I have been deeply immersed in the arts for much of my life. The first half of my
life was spent studying the performing arts, dance and theater. Then I began
taking classes in the visual arts. I spent quite some time studying drawing and
painting and I still enjoy those mediums. However, my connection with clay has
substantially raised my happiness level.
Clay is my passion! I rise each morning with an urgency to get into my studio
and an optimism that today I will create something beautiful; a piece of art that
will improve someone's life functionally and/or spiritually.
I love the challenge of working with this medium. Art and science are combined
when working with the chemicals and natural materials in the clays and glazes.
One must create from an inner vision not only the raw clay form, but project what
the final artwork will look like with the knowledge and understanding of how the
elements will react in the kiln's fiery atmosphere of over 2,000 degrees. Clay
has taught me patience and flexibility when occasionally I open the kiln and find
that the finished piece is not what I expected it to be.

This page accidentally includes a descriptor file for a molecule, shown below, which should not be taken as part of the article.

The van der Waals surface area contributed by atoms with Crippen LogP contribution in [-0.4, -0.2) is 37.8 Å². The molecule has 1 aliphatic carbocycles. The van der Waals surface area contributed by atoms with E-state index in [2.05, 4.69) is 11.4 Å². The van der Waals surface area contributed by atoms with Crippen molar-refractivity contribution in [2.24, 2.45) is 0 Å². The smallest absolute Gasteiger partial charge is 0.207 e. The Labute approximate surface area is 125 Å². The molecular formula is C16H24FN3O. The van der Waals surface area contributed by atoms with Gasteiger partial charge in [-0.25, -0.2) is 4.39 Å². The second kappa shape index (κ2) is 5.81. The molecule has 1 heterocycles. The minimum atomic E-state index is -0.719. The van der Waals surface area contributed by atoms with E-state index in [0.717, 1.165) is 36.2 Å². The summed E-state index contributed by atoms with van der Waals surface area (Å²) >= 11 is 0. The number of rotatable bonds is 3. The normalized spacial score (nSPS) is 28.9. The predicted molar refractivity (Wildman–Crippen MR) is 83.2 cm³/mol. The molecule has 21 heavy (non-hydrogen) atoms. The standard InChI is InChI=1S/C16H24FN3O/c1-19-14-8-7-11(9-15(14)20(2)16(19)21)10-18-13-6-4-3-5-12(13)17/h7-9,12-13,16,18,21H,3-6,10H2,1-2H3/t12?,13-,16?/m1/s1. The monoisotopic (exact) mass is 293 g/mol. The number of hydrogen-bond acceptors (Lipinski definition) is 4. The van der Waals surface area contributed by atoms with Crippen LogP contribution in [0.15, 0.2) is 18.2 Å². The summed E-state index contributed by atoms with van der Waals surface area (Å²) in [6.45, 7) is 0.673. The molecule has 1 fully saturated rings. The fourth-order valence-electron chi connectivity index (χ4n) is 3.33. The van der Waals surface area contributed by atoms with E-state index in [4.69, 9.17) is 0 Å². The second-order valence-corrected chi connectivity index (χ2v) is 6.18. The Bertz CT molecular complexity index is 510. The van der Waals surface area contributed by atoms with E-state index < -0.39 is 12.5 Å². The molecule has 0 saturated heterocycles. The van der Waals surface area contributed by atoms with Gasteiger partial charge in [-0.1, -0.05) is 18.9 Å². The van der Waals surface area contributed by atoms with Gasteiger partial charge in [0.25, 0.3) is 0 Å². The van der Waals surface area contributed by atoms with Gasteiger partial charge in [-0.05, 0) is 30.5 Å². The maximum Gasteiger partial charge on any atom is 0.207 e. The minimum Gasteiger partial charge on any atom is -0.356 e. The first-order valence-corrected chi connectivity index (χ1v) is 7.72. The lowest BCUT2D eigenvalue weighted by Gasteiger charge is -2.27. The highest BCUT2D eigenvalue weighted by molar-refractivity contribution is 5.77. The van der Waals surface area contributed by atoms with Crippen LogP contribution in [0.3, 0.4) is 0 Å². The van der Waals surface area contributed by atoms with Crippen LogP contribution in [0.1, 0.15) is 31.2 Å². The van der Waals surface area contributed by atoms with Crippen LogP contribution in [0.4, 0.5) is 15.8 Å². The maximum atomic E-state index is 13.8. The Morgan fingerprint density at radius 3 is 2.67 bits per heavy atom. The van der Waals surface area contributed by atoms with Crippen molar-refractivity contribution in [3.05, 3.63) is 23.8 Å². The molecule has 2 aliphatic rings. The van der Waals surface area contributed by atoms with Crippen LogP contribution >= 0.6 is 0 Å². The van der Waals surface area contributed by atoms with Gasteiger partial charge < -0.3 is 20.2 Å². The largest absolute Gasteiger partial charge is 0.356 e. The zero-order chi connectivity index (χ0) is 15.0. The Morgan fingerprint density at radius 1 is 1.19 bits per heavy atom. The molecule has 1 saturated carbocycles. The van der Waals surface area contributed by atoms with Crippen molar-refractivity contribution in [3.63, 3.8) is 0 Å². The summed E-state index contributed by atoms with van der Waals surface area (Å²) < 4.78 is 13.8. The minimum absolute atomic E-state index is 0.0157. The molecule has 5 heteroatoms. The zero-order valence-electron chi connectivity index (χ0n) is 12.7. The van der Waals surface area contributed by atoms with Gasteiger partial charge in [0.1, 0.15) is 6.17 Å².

My goal and ambition is to make quality clay artwork. I attempt to make each
piece aesthetically unique by integrating carving, sculptural embellishments and
interesting surface finishes. The substance of my work is commemorative and
celebratory, with references to history and literature, classical and natural forms,
and an underlying energy and emotion which I draw on from my own personal
experiences and reflections.
I strive to make my functional vessels voluptuous sculptural statements, with
flowing lines and a sensual appeal that begs, “Pick me up and caress me!” My
current sculptural pieces generally speak to the whimsy of life. I am delighted by
people’s reactions to my sculpture, which are sometimes quizzical looks and
almost always accompanied by a giggle.
I am humbled by the thought of how potentially timeless my work could be.
Hundreds of years from now, when the only record of my existence is my name
on a branch of someone’s genealogical “family tree,” an archeologist might find
one of my clay treasures. I hope it makes him smile.